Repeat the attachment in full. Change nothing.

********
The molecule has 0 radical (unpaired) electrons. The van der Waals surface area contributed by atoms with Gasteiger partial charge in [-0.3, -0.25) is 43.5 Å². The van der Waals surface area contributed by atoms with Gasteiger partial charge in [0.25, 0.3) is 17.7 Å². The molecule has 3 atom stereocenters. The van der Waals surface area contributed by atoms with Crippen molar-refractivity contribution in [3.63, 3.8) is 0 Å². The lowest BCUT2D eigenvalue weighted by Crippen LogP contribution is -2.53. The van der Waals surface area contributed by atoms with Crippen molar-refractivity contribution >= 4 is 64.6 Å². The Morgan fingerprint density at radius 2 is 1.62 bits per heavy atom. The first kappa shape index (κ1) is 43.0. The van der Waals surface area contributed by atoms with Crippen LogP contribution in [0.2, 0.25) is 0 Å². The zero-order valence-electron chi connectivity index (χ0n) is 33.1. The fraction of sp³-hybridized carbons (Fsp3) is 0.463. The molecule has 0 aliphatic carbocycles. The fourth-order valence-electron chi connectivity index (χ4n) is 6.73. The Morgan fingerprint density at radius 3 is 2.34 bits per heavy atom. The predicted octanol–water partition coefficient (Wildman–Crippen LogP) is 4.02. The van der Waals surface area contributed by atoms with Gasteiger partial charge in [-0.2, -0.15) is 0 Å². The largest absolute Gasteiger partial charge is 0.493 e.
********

The molecule has 0 radical (unpaired) electrons. The van der Waals surface area contributed by atoms with Gasteiger partial charge in [-0.3, -0.25) is 43.5 Å². The van der Waals surface area contributed by atoms with Gasteiger partial charge in [0.25, 0.3) is 17.7 Å². The molecule has 3 atom stereocenters. The van der Waals surface area contributed by atoms with Crippen molar-refractivity contribution in [3.63, 3.8) is 0 Å². The lowest BCUT2D eigenvalue weighted by Crippen LogP contribution is -2.53. The van der Waals surface area contributed by atoms with Crippen molar-refractivity contribution >= 4 is 64.6 Å². The Morgan fingerprint density at radius 2 is 1.62 bits per heavy atom. The first kappa shape index (κ1) is 43.0. The van der Waals surface area contributed by atoms with Crippen LogP contribution in [0.2, 0.25) is 0 Å². The zero-order valence-electron chi connectivity index (χ0n) is 33.1. The fraction of sp³-hybridized carbons (Fsp3) is 0.463. The molecule has 0 aliphatic carbocycles. The fourth-order valence-electron chi connectivity index (χ4n) is 6.73. The Morgan fingerprint density at radius 3 is 2.34 bits per heavy atom. The predicted octanol–water partition coefficient (Wildman–Crippen LogP) is 4.02. The van der Waals surface area contributed by atoms with Gasteiger partial charge in [-0.2, -0.15) is 0 Å². The largest absolute Gasteiger partial charge is 0.493 e.